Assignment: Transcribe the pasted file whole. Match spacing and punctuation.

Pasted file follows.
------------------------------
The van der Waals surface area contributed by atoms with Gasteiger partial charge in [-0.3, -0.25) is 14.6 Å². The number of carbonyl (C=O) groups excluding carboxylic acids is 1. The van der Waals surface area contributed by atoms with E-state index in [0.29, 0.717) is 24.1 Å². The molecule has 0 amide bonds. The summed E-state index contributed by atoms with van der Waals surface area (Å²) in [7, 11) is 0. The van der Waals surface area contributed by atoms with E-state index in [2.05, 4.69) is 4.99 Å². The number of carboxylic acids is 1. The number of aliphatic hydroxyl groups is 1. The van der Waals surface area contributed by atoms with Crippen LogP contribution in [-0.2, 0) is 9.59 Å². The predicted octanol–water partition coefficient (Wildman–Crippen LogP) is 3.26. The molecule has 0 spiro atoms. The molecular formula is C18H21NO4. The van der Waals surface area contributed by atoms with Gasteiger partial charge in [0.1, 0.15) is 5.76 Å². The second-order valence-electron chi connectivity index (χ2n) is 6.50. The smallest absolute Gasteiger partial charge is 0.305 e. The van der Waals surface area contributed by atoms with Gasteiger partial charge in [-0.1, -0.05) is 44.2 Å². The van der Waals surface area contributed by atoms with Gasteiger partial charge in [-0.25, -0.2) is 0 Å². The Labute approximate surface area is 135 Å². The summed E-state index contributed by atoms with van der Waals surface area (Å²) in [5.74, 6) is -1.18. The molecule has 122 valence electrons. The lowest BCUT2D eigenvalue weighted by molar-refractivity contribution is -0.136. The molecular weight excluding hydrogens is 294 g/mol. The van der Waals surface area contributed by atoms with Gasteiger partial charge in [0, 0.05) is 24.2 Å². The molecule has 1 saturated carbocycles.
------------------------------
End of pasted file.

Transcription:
The van der Waals surface area contributed by atoms with Gasteiger partial charge in [-0.3, -0.25) is 14.6 Å². The number of carbonyl (C=O) groups excluding carboxylic acids is 1. The van der Waals surface area contributed by atoms with E-state index in [0.29, 0.717) is 24.1 Å². The molecule has 0 amide bonds. The summed E-state index contributed by atoms with van der Waals surface area (Å²) in [7, 11) is 0. The van der Waals surface area contributed by atoms with E-state index in [2.05, 4.69) is 4.99 Å². The number of carboxylic acids is 1. The number of aliphatic hydroxyl groups is 1. The van der Waals surface area contributed by atoms with Crippen LogP contribution in [-0.2, 0) is 9.59 Å². The predicted octanol–water partition coefficient (Wildman–Crippen LogP) is 3.26. The molecule has 0 spiro atoms. The molecular formula is C18H21NO4. The van der Waals surface area contributed by atoms with Gasteiger partial charge in [0.1, 0.15) is 5.76 Å². The second-order valence-electron chi connectivity index (χ2n) is 6.50. The smallest absolute Gasteiger partial charge is 0.305 e. The van der Waals surface area contributed by atoms with Gasteiger partial charge in [-0.1, -0.05) is 44.2 Å². The van der Waals surface area contributed by atoms with Gasteiger partial charge in [-0.25, -0.2) is 0 Å². The Labute approximate surface area is 135 Å². The summed E-state index contributed by atoms with van der Waals surface area (Å²) in [5.74, 6) is -1.18. The molecule has 122 valence electrons. The lowest BCUT2D eigenvalue weighted by molar-refractivity contribution is -0.136. The molecular weight excluding hydrogens is 294 g/mol. The van der Waals surface area contributed by atoms with Gasteiger partial charge in [0, 0.05) is 24.2 Å². The molecule has 1 saturated carbocycles.